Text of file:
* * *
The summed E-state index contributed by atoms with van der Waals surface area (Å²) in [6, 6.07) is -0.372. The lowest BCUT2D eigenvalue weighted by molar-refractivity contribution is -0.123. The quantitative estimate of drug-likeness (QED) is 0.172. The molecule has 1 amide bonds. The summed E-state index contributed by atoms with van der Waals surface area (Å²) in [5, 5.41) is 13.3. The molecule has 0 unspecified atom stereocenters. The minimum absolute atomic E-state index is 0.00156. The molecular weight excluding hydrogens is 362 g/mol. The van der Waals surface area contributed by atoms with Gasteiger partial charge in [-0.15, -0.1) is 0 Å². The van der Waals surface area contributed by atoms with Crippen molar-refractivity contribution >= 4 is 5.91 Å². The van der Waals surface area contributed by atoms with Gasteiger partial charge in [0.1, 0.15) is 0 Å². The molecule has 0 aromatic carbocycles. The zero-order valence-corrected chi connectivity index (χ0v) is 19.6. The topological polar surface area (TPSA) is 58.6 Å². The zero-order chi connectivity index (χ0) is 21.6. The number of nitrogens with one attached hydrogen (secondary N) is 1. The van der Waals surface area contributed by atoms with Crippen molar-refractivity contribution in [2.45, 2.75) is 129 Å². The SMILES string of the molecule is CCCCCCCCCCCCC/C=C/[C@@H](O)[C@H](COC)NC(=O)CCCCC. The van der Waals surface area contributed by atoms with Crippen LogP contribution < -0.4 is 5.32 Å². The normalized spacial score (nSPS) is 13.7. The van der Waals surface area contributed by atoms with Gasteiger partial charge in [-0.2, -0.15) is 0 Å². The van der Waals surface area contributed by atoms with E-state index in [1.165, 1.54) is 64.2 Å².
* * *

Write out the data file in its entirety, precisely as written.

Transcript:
The summed E-state index contributed by atoms with van der Waals surface area (Å²) in [6, 6.07) is -0.372. The lowest BCUT2D eigenvalue weighted by molar-refractivity contribution is -0.123. The quantitative estimate of drug-likeness (QED) is 0.172. The molecule has 1 amide bonds. The summed E-state index contributed by atoms with van der Waals surface area (Å²) in [5, 5.41) is 13.3. The molecule has 0 unspecified atom stereocenters. The minimum absolute atomic E-state index is 0.00156. The molecular weight excluding hydrogens is 362 g/mol. The van der Waals surface area contributed by atoms with Gasteiger partial charge in [-0.15, -0.1) is 0 Å². The van der Waals surface area contributed by atoms with Crippen molar-refractivity contribution >= 4 is 5.91 Å². The van der Waals surface area contributed by atoms with Gasteiger partial charge in [0.1, 0.15) is 0 Å². The molecule has 0 aromatic carbocycles. The zero-order valence-corrected chi connectivity index (χ0v) is 19.6. The topological polar surface area (TPSA) is 58.6 Å². The zero-order chi connectivity index (χ0) is 21.6. The number of nitrogens with one attached hydrogen (secondary N) is 1. The van der Waals surface area contributed by atoms with Crippen molar-refractivity contribution in [2.45, 2.75) is 129 Å². The SMILES string of the molecule is CCCCCCCCCCCCC/C=C/[C@@H](O)[C@H](COC)NC(=O)CCCCC. The van der Waals surface area contributed by atoms with Crippen LogP contribution < -0.4 is 5.32 Å². The normalized spacial score (nSPS) is 13.7. The van der Waals surface area contributed by atoms with Gasteiger partial charge in [-0.2, -0.15) is 0 Å². The van der Waals surface area contributed by atoms with E-state index in [1.165, 1.54) is 64.2 Å².